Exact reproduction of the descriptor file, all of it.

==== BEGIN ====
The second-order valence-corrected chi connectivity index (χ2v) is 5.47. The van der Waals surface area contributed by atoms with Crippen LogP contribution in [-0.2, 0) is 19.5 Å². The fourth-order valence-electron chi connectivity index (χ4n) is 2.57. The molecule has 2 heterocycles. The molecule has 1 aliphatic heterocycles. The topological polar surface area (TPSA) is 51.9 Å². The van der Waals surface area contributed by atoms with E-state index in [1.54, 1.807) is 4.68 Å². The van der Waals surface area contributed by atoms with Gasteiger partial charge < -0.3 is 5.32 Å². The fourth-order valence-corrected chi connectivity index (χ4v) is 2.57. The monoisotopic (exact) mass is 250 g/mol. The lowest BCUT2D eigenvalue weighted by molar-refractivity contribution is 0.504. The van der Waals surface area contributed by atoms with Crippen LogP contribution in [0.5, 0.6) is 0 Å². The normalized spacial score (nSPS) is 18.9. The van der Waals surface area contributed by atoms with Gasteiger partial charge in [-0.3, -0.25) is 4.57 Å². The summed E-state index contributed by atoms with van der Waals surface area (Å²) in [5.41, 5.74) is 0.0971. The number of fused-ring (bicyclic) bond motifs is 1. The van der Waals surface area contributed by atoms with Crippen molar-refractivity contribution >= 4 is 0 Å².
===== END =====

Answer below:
The second-order valence-corrected chi connectivity index (χ2v) is 5.47. The van der Waals surface area contributed by atoms with Crippen LogP contribution in [-0.2, 0) is 19.5 Å². The fourth-order valence-electron chi connectivity index (χ4n) is 2.57. The molecule has 2 heterocycles. The molecule has 1 aliphatic heterocycles. The topological polar surface area (TPSA) is 51.9 Å². The van der Waals surface area contributed by atoms with E-state index in [1.54, 1.807) is 4.68 Å². The van der Waals surface area contributed by atoms with Gasteiger partial charge < -0.3 is 5.32 Å². The fourth-order valence-corrected chi connectivity index (χ4v) is 2.57. The monoisotopic (exact) mass is 250 g/mol. The lowest BCUT2D eigenvalue weighted by molar-refractivity contribution is 0.504. The van der Waals surface area contributed by atoms with Crippen LogP contribution in [0.5, 0.6) is 0 Å². The normalized spacial score (nSPS) is 18.9. The van der Waals surface area contributed by atoms with Gasteiger partial charge in [-0.3, -0.25) is 4.57 Å². The summed E-state index contributed by atoms with van der Waals surface area (Å²) in [5.41, 5.74) is 0.0971. The number of fused-ring (bicyclic) bond motifs is 1. The van der Waals surface area contributed by atoms with Crippen molar-refractivity contribution >= 4 is 0 Å².